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Human capital and growth: a synthesis report

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The main policy implication that emerges from this study is that subsidised education without at the same time provision for the creation of growth-enhancing jobs can be good for the individual but bad for growth (and presumably public finances). There is evidence of very high private returns to education, in the form of higher wages for degree holders, but also evidence that these returns are not always matched by social returns in the form of higher output. Governments need to ensure that educated men and women have incentives to work in occupations that contribute to social welfare. Admittedly, some of those occupations, such as the running of social services or the looking after of sick people, do not show up in growth statistics. But they are as valuable as those that do ...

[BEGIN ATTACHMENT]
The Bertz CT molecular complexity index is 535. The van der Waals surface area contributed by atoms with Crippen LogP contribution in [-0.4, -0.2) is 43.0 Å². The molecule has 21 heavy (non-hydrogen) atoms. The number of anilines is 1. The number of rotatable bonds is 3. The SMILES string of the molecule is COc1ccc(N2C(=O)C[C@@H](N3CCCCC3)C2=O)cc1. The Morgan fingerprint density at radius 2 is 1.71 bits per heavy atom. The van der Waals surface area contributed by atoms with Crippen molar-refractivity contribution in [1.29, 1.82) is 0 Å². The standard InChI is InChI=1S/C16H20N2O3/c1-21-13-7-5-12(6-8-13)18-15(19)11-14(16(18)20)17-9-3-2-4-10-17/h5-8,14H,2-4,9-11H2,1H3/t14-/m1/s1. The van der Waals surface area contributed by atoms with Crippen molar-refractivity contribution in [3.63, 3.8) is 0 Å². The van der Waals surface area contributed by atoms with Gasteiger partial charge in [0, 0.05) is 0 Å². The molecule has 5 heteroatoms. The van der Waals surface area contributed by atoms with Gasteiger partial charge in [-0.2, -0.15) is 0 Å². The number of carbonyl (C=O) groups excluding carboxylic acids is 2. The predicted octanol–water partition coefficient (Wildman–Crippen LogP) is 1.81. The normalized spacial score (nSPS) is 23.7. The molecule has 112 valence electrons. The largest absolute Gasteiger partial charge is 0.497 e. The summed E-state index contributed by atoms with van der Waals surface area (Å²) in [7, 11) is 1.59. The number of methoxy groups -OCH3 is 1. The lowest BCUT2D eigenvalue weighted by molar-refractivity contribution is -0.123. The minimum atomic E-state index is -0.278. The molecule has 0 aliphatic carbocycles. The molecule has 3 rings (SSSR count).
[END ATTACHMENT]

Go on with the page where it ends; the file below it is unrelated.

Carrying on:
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en

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http://eprints.lse.ac.uk/35513/

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